warfare unit that was to become the 36th, and their first mission on the
morning before D-Day. Our featured guest speaker that evening was William
M. Dub Vandegriff, President of the 95th Bomb Group Association
who spoke on the role of his outfit during WWII and their association
with the 803rd. We heard that not only is the 95th known for sending men
to start the 803rd, but it was the 95th that put the 8th Air Force's
first B17's over Berlin in March of 1944. Joining Dub from the 95th
was Col. Bill Owen who was the pilot of the first B17 to bomb Berlin.
Seeing the USAF Museum is such a wonderful thrill. It is the largest aviation museum in the world with 10 acres of exhibits featuring over 300 aircraft and missiles, and includes thousands of personal artifacts, documents, photos, and mementos.
Now the highlight of our reunion celebration was to unveil a memorial plaque to honor the men of the 36th Bomb Squadron. This took place at the U.S. Air Force Memorial Park. Everyone arrived at 11:30am to commence the ceremony. Again, WKEF-TV was there to capture the story. Diane Zukoski, the Special Events Coordinator for the USAF Museum opened the ceremony by welcoming everyone and introducing me as the MC. I first introduced our special guests and then our Air Force honor guard was posted. Next Deacon Joe Melita came forward and offered a prayer remembering the men the squadron had lost during World War II. After that I asked 803BS aerial gunner Jack Kings and 36BS navigator Chris Chrisner to come forward to unveil the 36th Bomb Squadron memorial plaque. They lowered the drape and it revealed a beautiful bronze and gold plaque. After the unveiling taps was played by Keith Brown. Next pilot Art Brusila representing the 36th Bomb Squadron gave a Certificate of Presentation to Maj. Gen. Ray Moorman who represented the USAF Museum. Following the presentation I told the audience to expect an Air Force B52 Stratofortress flyover to pay tribute to the service and sacrifice of the Gremlins. Initially my plans had called for a B52 Stratofortress and a B1 Lancer to fly over at high noon, however, I was notified just before the ceremony that the Pentagon was canceling the B1's participation. This I told to our gathering.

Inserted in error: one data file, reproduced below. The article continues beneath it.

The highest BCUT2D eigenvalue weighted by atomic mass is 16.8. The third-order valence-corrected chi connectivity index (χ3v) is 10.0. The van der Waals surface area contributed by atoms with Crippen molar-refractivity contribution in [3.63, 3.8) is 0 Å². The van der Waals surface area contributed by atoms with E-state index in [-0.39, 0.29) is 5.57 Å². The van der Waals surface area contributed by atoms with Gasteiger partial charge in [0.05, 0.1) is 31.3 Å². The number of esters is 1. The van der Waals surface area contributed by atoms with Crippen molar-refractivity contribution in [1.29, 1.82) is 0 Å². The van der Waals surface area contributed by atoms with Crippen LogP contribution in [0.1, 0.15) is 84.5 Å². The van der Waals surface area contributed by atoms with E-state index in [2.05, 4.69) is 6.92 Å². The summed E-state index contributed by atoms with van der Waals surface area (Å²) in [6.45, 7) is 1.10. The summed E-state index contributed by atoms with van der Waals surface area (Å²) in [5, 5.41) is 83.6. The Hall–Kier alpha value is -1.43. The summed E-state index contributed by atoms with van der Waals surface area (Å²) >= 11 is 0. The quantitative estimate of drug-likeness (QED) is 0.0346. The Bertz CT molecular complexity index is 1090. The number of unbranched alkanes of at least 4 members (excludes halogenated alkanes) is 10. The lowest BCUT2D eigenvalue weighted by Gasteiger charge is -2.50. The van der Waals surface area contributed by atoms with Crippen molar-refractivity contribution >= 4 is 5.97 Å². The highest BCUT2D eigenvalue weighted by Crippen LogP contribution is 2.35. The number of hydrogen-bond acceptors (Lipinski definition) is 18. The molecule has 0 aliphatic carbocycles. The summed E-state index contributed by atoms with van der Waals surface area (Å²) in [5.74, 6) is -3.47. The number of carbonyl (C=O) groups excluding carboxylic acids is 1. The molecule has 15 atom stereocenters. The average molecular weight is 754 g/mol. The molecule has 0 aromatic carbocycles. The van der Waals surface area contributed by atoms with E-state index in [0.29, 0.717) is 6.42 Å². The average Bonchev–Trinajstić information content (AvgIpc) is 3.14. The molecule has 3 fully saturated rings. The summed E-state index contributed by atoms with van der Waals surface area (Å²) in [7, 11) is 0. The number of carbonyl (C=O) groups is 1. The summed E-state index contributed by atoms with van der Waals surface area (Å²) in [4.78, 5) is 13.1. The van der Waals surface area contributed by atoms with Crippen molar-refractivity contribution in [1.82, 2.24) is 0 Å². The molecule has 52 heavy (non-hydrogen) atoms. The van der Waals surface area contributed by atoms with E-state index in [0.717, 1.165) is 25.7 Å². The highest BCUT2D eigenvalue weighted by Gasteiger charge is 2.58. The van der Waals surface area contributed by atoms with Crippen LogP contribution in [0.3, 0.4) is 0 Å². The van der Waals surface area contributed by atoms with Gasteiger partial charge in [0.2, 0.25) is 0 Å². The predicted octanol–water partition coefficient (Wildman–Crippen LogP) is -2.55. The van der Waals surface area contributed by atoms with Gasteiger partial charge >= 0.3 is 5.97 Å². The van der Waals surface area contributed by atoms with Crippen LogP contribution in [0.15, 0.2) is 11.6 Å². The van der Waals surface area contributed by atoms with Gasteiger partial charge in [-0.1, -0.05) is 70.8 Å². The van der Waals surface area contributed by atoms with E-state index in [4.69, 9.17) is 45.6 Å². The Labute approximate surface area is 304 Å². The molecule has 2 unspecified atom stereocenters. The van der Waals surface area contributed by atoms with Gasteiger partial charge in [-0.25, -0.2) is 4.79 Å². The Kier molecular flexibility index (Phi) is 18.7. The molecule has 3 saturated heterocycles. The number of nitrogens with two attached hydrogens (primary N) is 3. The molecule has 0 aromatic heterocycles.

The weather that morning had started out
clear, but by the time our service started an overcast to broken ceiling
of clouds had formed. Right on time and just as scheduled at twelve o'clock,
upon hearing a tremendous noise from above the clouds, the audience looked
up and saw a big black B52 punch a hole through the ceiling and come roaring
over. Everyone stared in awe. Then after only a dozen seconds or so we
saw the Stratofortress drop its tail, begin climbing and finally disappear